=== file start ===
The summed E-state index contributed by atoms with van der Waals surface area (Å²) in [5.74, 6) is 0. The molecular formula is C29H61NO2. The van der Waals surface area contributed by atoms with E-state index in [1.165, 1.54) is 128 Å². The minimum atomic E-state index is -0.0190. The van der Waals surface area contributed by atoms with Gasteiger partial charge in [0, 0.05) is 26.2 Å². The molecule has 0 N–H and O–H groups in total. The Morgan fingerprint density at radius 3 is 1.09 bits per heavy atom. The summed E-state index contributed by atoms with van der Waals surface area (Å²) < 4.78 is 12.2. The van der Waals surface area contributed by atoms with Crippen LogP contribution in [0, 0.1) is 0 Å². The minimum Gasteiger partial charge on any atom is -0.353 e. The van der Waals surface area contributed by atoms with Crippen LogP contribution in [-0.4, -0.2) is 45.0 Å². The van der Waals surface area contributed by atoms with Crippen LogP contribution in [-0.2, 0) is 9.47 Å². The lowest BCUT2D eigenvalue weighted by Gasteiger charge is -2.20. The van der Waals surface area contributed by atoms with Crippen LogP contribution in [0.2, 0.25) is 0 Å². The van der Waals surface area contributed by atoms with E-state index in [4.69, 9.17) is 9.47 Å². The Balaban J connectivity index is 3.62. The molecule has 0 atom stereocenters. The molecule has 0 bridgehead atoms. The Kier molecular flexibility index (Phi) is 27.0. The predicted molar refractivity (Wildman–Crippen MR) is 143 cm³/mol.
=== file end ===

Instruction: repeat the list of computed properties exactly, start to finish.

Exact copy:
The summed E-state index contributed by atoms with van der Waals surface area (Å²) in [5.74, 6) is 0. The molecular formula is C29H61NO2. The van der Waals surface area contributed by atoms with E-state index in [1.165, 1.54) is 128 Å². The minimum atomic E-state index is -0.0190. The van der Waals surface area contributed by atoms with Gasteiger partial charge in [0, 0.05) is 26.2 Å². The molecule has 0 N–H and O–H groups in total. The Morgan fingerprint density at radius 3 is 1.09 bits per heavy atom. The summed E-state index contributed by atoms with van der Waals surface area (Å²) < 4.78 is 12.2. The van der Waals surface area contributed by atoms with Crippen LogP contribution in [0, 0.1) is 0 Å². The minimum Gasteiger partial charge on any atom is -0.353 e. The van der Waals surface area contributed by atoms with Crippen LogP contribution in [-0.4, -0.2) is 45.0 Å². The van der Waals surface area contributed by atoms with Crippen LogP contribution in [-0.2, 0) is 9.47 Å². The lowest BCUT2D eigenvalue weighted by Gasteiger charge is -2.20. The van der Waals surface area contributed by atoms with Crippen LogP contribution in [0.2, 0.25) is 0 Å². The van der Waals surface area contributed by atoms with E-state index in [4.69, 9.17) is 9.47 Å². The Balaban J connectivity index is 3.62. The molecule has 0 atom stereocenters. The molecule has 0 bridgehead atoms. The Kier molecular flexibility index (Phi) is 27.0. The predicted molar refractivity (Wildman–Crippen MR) is 143 cm³/mol.